This photo was taken in Florida in 1957. The man and woman in the photo were my in-laws: Sherry from 1981 till she died in 1986, and Jim from 1981 till he died in 1998. They were divorced less than 10 years after this picture was taken, so I never knew them while they were a couple.
In the photo, Sherry is 37 years old, which would make Jim 38. They had already had all 3 of their children by then – all boys. The youngest, born in 1950, would grow up to be my husband for 22 years and the father of my three children, thus gifting me with the closest thing I ever had to actual parents, albeit all too briefly and long before I was old enough in wisdom years to really appreciate them completely.
Marceline’s favorite blanket and bed were in the wash a few days ago, so she quickly threw together a new, temporary bed – made out of bubble wrap.
Now bear in mind that she first went to the shipping area to fetch a large sheet of bubble wrap – all on her own.
And then she competently and quickly, well, burrito-d herself.
Pretty cool, huh?
Rumor has it that potbellies are problem-solvers – and Marceline is still a piglet at only about 9 months…
So I’m pretty sure we’ll come home one day soon to find a pretty pink sturdily constructed princess canopy bed. Love our piggy!
Twenty-five years ago today, I became a mother for the first time, but not the way I had dreamed it and planned it and imagined it. I went into labor with a live baby girl in my uterus, but I knew going in to the hospital that I wouldn’t be going home with a live baby. I knew that my daughter would be born dead; I had made arrangements for her at a local funeral home the day before. Nearly six months in to a happy, seemingly normal pregnancy, I had had roughly 24 hours to prepare for this.
Twenty-five years ago yesterday, a terrorist’s bomb sent Pan Am Flight 103 down over Lockerbie, Scotland, killing all 259 people aboard and 11 more on the ground, 189 of them Americans, the single most deadly act of terror that would affect the US before 9/11.
This was a pre-internet world, long before the days of facebook and twitter and instagram, but the hellish aftermath of the disaster was a horrible endless loop on CNN, and I watched it all, during my own hellishly painful pitocin-enhanced labor and pitiful delivery. Many of the dead were young people, students, whose parents were shown on camera in varying degrees of horror and grief and rage and a numbness approaching catatonia. I laid there in that hospital bed, knowing that my child was dying and that I wouldn’t get to hold her living body, not even for a moment, and I watched those parents on the TV screen high up near the ceiling in my room. They looked like I felt. Their pain was a soaring black plume that rose to the skies, and my own, equally black, spiraled out to mingle with theirs. I wept for them, and I wept for me. I wept for their children, and I wept for my own.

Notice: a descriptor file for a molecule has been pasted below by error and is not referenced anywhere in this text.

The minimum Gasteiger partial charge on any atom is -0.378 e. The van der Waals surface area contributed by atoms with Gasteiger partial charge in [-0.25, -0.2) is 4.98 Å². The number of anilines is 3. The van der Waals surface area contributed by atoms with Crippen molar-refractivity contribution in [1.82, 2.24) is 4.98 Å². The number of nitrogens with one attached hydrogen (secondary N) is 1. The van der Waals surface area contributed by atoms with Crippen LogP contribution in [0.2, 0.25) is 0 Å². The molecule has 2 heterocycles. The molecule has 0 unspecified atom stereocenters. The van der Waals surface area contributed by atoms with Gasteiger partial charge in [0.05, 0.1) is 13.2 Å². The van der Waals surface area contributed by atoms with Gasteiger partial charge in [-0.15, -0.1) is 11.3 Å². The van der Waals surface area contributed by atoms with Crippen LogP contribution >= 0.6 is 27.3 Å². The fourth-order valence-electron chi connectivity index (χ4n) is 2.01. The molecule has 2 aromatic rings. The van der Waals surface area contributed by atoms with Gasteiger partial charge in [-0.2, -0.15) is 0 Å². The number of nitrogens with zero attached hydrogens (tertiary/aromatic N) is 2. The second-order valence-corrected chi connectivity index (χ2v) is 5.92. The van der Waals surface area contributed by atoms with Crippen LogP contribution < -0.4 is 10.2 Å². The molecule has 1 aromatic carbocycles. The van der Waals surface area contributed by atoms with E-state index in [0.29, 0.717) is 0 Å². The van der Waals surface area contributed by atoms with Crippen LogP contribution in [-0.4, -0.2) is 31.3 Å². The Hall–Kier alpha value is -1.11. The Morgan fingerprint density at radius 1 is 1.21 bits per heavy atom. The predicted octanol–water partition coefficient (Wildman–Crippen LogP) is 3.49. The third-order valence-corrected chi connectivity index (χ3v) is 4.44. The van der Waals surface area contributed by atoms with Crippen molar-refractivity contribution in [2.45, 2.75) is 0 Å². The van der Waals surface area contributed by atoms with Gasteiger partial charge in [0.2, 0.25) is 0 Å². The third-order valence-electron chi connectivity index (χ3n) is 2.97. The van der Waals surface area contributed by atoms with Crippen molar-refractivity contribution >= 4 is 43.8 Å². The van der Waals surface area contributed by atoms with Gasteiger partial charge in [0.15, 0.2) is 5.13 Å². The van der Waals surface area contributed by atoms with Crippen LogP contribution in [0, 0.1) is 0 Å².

When I do my grieving on this day every year, I cry again. I still cry for those parents as well as myself, and I still feel their grief and sorrow as a tangible presence in my heart. My pain stays mingled with theirs out there in the ether, where somehow it becomes lighter, if no less painful. And even though I know that none of them knows about me, none of them knows about our shared one-way bond, in some way that I can’t ever quite find the right words to explain to anyone on the rare occasion that I’ve tried, I find a sort of comfort, and peace.
The tears of a grieving parent are our holy water, and with them we bless the memories of our lost children.
Kay was taking photos for our etsy shops a few days ago, and had set up a clothes rack with a curtain draped over it for a background. When she finished shooting the clothing items, she stepped away, and when she came back, there was Marceline, posed gracefully in the middle of the rack and curtain, looking up expectantly. She really worked it, too – striking poses like a boss, baby. No flash, please! It’s not good for my complexion… Porcine perfection.
Iola held on to the splintery wooden oar and to her now painfully frozen smile as if they were the only real things in her world. She felt almost eerily detached from everything happening around her: the gently lapping water in the little lake and the slight rocking of the canoe; the photographer, a mysterious older man standing in a few inches of water working with his tripod and camera equipment; his assistant, a younger man, large and blonde and shirtless, only a few inches from her own nearly naked body, holding on to her end of the canoe for the shot; Nadia posing in the other end of the canoe, oblivious to Iola’s misery as she gave the photographer her sauciest look…
The bobbed hair, the camp for girls, the horseback riding, the racy bathing costumes … it had all seemed like such a good idea only two short days ago. The wedding wasn’t until December, so her hair would grow back in some by then, and any traces of sun and memories of fun would be fading quickly to ghosts, and she’d be ready to walk down that aisle, at the end of which she would magically no longer be Iola, but Mrs. Claude Carpenter, wife and household manager and soon, hopefully, mother…
The photographer’s assistant shifted a little and his nearness, his sweaty, salty smell, broke Iola’s reverie with a jolt.
It should be Nadia in this end of the canoe, not me, she thought almost wildly, her heart pounding and her head spinning a little. Too much sun… it’s just too much sun, and I didn’t eat breakfast… Claude doesn’t smell like that …
The guillotine dropped, the shutter snapped, the moment passed, the world stopped spinning, and my grandmother was a blushing December bride.